Drinking and driving is a major problem in the United States. To better understand the short- and long-term ramifications of drinking and driving, let’s first consider the following impaired driving statistics from the U.S. Centers for Disease Control and Prevention (CDC):

  • On average, 29 people die every day due to motor vehicle crashes that involve an impaired driver; this equates to one death approximately every 50 minutes.
  • Alcohol-related motor vehicle crashes cause more than $44 billion in damages annually.
  • Alcohol-related motor vehicle crashes accounted for 28% of all traffic-related deaths in the United States in 2016.
  • More than 1 million drivers were arrested for operating a vehicle under the influence of alcohol or narcotics in the United States in 2016.
  • In 2016, 17% of all traffic deaths among kids age 0 to 14 in the United States involved an alcohol-impaired driver.

The risks associated with drinking and driving are significant. Fortunately, with the ability to identify those most at risk of drinking and driving, a person can help stop motor vehicle accidents, injuries, and fatalities associated with intoxicated driving.

Who Is Most at Risk of Drinking and Driving?

CDC points out the risk of being involved in an alcohol-related motor vehicle crash is greater for young people than older people, regardless of blood alcohol concentration (BAC) level. However, CDC also notes that the higher a person’s BAC level, the more susceptible he or she may be to a fatal motor vehicle crash.

Among drivers with BAC levels of 0.08% or higher who were involved in fatal crashes in 2016, 27% were between the ages of 25 and 34, CDC reports. Meanwhile, 26% of these drivers were between the ages of 21 and 24, and 22% were between the ages of 35 and 44.

Intoxicated motorcyclists are also susceptible to fatal crashes. In 2016, 25% of motorcyclists involved in fatal crashes had a BAC level of 0.08% or greater, according to CDC. Furthermore, motorcyclists between the ages of 35 and 39 with BAC levels of 0.08% or greater had the highest percentage of fatalities (38%) in 2016.

Drivers who were previously convicted of driving while impaired (DWI) are more likely than other drivers to be involved in fatal intoxicated motor vehicle crashes, too. CDC reports drivers with a BAC level of 0.08% or greater involved in fatal motor vehicle crashes in 2016 were 4.5 times more likely to have been convicted of DWI in comparison to drivers with no alcohol in their system.

Why Do People Drink and Drive?

Common reasons why people drink and drive include:

  • Alcohol alters a person’s state of mind, and as such, an individual believes that there is no harm in driving under the influence.
  • Alcohol reduces a person’s ability to judge his or her own sobriety.
  • Alcohol creates a false sense of relaxation and confidence, causing a person to believe that he or she is capable of driving safely.
  • Alcohol affects a person’s ability to judge his or her physical limitations; in this instance, an individual believes that he or she is in good physical condition to drive.
  • A person is intoxicated but feels too embarrassed to ask a friend, family member, or another loved one for a ride home or contact a taxi or rideshare.
  • An individual is a habitual drunk driver; in this scenario, a person may feel safe driving drunk without being caught.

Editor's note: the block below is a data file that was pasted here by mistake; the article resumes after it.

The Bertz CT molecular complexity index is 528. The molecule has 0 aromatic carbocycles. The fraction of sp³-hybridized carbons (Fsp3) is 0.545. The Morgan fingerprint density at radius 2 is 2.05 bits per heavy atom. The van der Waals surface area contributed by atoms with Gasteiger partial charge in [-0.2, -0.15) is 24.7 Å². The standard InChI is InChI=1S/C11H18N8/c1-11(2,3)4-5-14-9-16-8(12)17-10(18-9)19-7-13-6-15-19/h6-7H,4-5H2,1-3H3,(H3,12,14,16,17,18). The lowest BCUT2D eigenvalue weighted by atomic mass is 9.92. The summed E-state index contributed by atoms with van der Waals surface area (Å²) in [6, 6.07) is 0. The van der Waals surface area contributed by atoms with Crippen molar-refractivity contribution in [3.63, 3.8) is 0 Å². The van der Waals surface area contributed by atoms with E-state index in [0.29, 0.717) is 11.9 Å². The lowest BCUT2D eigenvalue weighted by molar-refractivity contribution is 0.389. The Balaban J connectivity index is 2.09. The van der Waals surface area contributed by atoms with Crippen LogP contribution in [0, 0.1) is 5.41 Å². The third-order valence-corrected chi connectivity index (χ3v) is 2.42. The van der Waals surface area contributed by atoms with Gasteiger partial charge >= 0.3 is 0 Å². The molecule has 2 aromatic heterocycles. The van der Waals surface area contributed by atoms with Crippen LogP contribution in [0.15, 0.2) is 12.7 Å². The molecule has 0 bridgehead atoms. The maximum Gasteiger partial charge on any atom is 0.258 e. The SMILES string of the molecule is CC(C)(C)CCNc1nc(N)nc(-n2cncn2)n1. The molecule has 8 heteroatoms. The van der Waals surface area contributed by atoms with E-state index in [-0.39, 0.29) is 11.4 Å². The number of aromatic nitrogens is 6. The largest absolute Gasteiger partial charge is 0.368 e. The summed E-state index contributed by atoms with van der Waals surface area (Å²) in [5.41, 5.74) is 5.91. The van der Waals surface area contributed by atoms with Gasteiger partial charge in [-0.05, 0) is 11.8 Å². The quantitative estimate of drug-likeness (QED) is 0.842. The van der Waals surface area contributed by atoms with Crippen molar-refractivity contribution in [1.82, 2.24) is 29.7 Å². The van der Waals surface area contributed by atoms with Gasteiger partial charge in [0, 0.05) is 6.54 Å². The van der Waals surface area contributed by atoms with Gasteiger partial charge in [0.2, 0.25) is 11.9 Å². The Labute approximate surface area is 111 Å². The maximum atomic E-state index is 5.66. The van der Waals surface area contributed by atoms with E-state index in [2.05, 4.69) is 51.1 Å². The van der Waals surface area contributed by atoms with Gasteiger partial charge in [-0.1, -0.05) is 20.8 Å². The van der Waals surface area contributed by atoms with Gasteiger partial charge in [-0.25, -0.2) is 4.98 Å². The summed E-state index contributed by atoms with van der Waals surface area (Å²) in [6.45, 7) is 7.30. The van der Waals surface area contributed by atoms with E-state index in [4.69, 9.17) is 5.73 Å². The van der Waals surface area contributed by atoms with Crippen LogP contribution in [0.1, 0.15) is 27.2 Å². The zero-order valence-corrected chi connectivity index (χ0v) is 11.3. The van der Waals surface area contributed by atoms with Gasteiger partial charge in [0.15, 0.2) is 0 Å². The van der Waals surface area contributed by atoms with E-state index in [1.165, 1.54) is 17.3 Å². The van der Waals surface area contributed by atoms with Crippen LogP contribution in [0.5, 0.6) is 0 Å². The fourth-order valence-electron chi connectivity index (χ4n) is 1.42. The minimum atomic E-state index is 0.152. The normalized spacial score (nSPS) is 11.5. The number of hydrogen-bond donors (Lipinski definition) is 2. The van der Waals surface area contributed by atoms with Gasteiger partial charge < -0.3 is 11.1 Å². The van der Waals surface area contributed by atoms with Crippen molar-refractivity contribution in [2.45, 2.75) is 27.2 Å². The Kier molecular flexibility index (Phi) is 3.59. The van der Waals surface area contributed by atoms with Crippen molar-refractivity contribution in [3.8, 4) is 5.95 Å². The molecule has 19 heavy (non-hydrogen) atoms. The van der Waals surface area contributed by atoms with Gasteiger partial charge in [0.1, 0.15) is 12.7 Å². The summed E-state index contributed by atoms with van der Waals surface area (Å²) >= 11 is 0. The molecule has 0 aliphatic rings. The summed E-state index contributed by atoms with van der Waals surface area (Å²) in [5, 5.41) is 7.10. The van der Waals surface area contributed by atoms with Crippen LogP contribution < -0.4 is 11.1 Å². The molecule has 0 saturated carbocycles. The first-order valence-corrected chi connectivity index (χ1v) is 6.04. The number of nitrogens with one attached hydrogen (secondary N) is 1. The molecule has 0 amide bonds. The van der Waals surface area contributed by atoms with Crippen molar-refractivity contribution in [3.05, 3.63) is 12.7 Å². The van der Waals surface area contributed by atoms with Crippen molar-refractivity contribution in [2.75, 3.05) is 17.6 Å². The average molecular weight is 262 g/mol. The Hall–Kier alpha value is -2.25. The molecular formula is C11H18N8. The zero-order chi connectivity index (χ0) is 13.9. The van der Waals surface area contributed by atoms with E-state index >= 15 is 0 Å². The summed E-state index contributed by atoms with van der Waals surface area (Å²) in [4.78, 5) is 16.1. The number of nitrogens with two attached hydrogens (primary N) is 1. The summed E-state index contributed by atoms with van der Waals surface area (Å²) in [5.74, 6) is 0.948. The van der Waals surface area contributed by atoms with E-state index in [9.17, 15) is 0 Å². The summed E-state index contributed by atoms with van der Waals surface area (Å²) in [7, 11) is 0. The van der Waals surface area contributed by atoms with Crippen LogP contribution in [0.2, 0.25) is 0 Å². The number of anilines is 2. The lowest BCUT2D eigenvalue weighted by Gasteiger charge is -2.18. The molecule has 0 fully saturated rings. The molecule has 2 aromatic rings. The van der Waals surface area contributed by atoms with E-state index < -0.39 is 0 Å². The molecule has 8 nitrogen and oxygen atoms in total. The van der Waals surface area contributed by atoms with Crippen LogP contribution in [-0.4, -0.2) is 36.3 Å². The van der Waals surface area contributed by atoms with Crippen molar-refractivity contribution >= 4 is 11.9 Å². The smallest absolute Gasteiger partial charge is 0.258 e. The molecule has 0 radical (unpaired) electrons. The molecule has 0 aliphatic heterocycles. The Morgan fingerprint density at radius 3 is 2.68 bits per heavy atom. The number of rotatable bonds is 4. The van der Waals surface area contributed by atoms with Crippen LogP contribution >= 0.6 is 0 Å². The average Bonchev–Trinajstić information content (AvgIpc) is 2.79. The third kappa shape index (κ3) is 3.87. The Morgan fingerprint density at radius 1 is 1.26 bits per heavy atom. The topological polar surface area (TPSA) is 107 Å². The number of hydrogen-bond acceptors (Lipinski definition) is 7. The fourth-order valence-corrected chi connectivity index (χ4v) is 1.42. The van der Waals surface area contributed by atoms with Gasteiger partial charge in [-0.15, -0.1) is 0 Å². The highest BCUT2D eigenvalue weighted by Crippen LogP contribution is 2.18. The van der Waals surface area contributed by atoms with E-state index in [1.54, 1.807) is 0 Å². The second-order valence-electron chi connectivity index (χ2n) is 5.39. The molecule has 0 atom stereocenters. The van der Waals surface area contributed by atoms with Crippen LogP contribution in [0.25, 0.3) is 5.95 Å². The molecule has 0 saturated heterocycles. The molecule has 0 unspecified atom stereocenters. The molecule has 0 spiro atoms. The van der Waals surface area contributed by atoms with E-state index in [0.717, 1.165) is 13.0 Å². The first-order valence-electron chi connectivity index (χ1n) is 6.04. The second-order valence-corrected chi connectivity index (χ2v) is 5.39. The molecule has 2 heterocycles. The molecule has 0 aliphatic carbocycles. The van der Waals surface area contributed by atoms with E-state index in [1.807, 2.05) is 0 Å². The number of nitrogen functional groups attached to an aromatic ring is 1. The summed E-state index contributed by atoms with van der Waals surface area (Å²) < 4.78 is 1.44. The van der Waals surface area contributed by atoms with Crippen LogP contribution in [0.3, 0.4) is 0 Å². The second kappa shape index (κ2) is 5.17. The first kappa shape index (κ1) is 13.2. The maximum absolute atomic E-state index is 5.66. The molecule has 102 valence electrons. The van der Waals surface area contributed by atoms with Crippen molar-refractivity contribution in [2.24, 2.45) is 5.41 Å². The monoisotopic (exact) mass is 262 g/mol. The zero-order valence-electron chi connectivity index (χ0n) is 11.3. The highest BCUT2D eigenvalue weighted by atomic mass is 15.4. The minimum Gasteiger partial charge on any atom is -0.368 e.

There is no excuse for drinking and driving. If a person believes the consumption of alcohol has affected his or her ability to drive in any way, there is no reason to leave anything to chance. Instead, an intoxicated person should find a designated driver to take him or her home. Or, an intoxicated individual should stay with a friend or family member until he or she is capable of driving safely once again.

Is It Possible to Stop Drinking and Driving Crashes?

There is no one-size-fits-all solution to stop all drinking and driving crashes. But CDC offers a variety of strategies to help prevent these incidents, including:

  • Drunk Driving Laws: It is illegal in the United States for an individual to drive with a BAC level at or above 0.08%. There are also “zero tolerance” laws in place for drivers under the age of 21; these laws make it illegal for drivers under 21 to drive if they have any measurable amount of alcohol in their system.
  • Sobriety Checkpoints: Police use sobriety checkpoints to stop vehicles at specific, highly visible locations and determine if a driver is impaired. They may stop all or certain drivers and administer breath tests if there is a reason to suspect that a driver is intoxicated.
  • Ignition Interlocks: Ignition interlocks are sometimes installed in cars and measure alcohol on a driver’s breath. If a driver has a BAC above a certain level, an ignition interlock keeps his or her car from starting.
  • Mass Media Campaigns: Mass media campaigns inform and educate drivers about the physical dangers and legal consequences of drunk driving. They are intended to persuade people not to drink and drive, as well as encourage them to keep other drivers from drinking and driving.
  • Administrative License Revocation or Suspension Laws: Police use administrative license revocation or suspension laws to take away the license of a driver if he or she tests at or above the legal BAC limit or refuses testing.

The nationwide effort to prevent drinking and driving is ongoing. For those who are concerned that someone they know is dealing with an alcohol addiction that may lead to drinking and driving, it is important to pursue professional help. By doing so, a person could help stop a fatal drinking and driving crash before it ever happens.

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